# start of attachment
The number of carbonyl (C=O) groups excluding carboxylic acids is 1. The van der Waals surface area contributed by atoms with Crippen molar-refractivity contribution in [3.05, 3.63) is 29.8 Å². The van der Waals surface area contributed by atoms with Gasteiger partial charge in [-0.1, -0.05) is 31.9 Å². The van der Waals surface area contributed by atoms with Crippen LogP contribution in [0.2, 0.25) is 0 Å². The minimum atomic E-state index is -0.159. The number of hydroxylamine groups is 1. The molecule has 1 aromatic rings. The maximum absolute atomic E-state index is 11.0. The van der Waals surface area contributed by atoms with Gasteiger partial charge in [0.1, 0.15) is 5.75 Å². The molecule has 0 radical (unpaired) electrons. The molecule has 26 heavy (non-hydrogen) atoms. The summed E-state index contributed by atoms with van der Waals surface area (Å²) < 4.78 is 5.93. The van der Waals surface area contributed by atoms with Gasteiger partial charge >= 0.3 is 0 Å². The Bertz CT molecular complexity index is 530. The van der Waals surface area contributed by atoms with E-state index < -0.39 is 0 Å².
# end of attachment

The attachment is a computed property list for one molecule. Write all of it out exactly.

The number of carbonyl (C=O) groups excluding carboxylic acids is 1. The van der Waals surface area contributed by atoms with Crippen molar-refractivity contribution in [3.05, 3.63) is 29.8 Å². The van der Waals surface area contributed by atoms with Gasteiger partial charge in [-0.1, -0.05) is 31.9 Å². The van der Waals surface area contributed by atoms with Crippen LogP contribution in [0.2, 0.25) is 0 Å². The minimum atomic E-state index is -0.159. The number of hydroxylamine groups is 1. The molecule has 1 aromatic rings. The maximum absolute atomic E-state index is 11.0. The van der Waals surface area contributed by atoms with Gasteiger partial charge in [0.1, 0.15) is 5.75 Å². The molecule has 0 radical (unpaired) electrons. The molecule has 26 heavy (non-hydrogen) atoms. The summed E-state index contributed by atoms with van der Waals surface area (Å²) < 4.78 is 5.93. The van der Waals surface area contributed by atoms with Gasteiger partial charge >= 0.3 is 0 Å². The Bertz CT molecular complexity index is 530. The van der Waals surface area contributed by atoms with E-state index < -0.39 is 0 Å².